Whether you purchased packaged shredded cheese or shredded it yourself, sometimes you don’t use it all up, and there is no way this is going to waste. In fact it’s one of the best “leftovers” ever – I actually buy cheese and shredded cheese all the time without the slightest notion of what I will make with it, because I know when I have shredded cheese in the house, only good things will happen.
Different Kinds of Shredded Cheese:
While some of these recipes might stipulate a particular kind of cheese, almost always it’s up to you which one you’d like to use. If a sharp cheddar is called for, for instance, then you may not want to swap in mozzarella, which is much milder….or maybe you would like to, because that’s what you have and you are fine with a softer cheese-flavored dish. It’s all good. It’s all really, really good.
Here are some cheeses you might have or want to buy, and a bit about their flavors and intensity:
A firm cow’s milk cheese, often available in white and orange varieties, and made in a whole lot of parts of the country—Wisconsin, New York, Vermont, to name a few. There are many kinds of cheddar, and also many levels of sharpness. Pick the one that feels right for the dish and your folks.
An easy to love firm, semi-soft cheese made from cow’s milk, this melts really nicely and kind of goes with everything. It’s flavor is quite soft though, so it’s nice blended with other cheeses.
Same cheese as above but with bits of jalapeno or other spicy peppers sprinkled throughout.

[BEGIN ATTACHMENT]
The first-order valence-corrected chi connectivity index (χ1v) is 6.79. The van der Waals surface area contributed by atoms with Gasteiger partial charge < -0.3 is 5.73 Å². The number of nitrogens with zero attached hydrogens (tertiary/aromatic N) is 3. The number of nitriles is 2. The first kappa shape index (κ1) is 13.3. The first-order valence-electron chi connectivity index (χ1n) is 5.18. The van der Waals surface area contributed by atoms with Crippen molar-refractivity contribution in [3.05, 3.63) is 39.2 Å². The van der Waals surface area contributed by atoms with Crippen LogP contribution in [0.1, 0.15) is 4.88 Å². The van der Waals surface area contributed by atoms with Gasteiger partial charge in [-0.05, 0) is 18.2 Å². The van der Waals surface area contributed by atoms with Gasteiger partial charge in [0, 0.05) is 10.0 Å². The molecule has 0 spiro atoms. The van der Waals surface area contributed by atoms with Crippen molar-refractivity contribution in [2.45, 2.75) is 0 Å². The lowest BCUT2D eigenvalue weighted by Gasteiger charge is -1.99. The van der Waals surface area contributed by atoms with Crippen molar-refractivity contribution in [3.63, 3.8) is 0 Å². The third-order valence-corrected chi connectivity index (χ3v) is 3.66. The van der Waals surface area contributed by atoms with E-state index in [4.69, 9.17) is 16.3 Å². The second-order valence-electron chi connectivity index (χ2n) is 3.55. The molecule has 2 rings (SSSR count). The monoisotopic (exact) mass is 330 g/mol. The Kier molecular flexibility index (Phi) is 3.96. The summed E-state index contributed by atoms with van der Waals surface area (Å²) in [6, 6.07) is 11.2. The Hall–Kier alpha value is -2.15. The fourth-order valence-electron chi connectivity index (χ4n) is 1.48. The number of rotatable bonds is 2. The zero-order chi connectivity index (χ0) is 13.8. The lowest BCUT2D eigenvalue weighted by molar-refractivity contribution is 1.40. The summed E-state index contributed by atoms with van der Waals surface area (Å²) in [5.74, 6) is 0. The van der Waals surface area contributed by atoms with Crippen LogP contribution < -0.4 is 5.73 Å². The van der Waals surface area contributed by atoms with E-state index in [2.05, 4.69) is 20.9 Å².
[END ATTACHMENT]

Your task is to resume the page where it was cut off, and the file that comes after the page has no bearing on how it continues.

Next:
Usually available in part-skim and whole milk varieties. Fairly soft, super mild, easily meltable, used often in pizzas and lasagnas and other Italian pasta dishes.
Fairly firm, often slightly smoky (sometimes more than slightly – it might even have smoke flavoring added). Medium level of flavor intensity.
Parmesan cheese comes grated in a variety of densities, from an almost powdery fine grated version, to hefty strands. It’s is nutty and salty and intensely flavored, so if you do decide to go with Parm you may want to blend it with another milder cheese, unless you are really going to a full-flavored nutty taste.
The world of Parmesan is a deep one, with all sorts of things to know about where the cheese is made, how it’s made, how long it is aged, and more, so if you want to dig in deeper, here’s some reading on that. It’s super flavorful, but not the meltiest of cheeses (and when it melts it’s not that creamy)
Shredded Cheese Blends:
There are lots of blended shredded cheese available in packages. Mexican Blend, Italian blend, Pizza Blends, Taco Blends, more specific blends like Cheddar-Jack, Colby Jack, Mozzarella-Provolone and others. There seem to be more and more blends available, which is awesome. I love these blended shredded cheeses, because with no extra work on my part, I’m getting a variety of cheese flavors in my dish.
26 Things to Make with Leftover Cheese: If you have leftover cheeses of all kinds, these recipes will help you put them to fabulous use.Tweet This
What is added to shredded cheese?
Usually wither cellulose or potato starch are added to package shredded cheeses to prevent clumping, but in very small amounts. Check the label to see, and if you are a purist, you can buy blocks of whole cheese and shred your own.
26 Things to Make with Leftover Cheese
Stovetop Macaroni and Four Cheeses
Havarti and Gouda Turkey Lasagna